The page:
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When Iceland gained home rule from Denmark in 1904, Reykjavík became established as a capital. The country’s principal centres of administration and education were located in the town, and a new class of prosperous intelligentsia and officials developed.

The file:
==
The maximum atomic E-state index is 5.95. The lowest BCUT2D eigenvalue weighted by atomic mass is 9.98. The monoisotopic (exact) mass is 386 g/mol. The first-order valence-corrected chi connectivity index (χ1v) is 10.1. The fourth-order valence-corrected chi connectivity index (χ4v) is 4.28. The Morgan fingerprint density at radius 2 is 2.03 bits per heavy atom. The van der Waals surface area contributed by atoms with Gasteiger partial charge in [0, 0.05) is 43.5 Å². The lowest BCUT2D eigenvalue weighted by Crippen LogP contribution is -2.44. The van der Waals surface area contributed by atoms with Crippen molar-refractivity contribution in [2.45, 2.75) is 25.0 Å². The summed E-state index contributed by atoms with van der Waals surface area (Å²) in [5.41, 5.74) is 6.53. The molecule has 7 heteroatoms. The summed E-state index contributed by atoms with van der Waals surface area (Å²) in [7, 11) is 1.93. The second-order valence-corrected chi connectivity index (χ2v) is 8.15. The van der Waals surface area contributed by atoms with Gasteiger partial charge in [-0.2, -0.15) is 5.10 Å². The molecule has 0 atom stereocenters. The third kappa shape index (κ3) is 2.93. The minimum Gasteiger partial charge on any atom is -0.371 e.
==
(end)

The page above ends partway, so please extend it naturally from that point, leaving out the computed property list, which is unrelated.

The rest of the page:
The timber houses at the town-centre end of Tjarnargata were built by this new bourgeoisie in 1906-8. Tjarnargata 18, 22, 32, 33, 35 and 37 were designed by Iceland’s first architect, Rögnvaldur Ólafsson.

Variations of style may be seen in the Tjarnargata houses; the chalet style is predominant, while nos. 18 and 33 show neoclassical influ­ ence. The houses on the west of Tjarnargata have been protected buildings since 1991.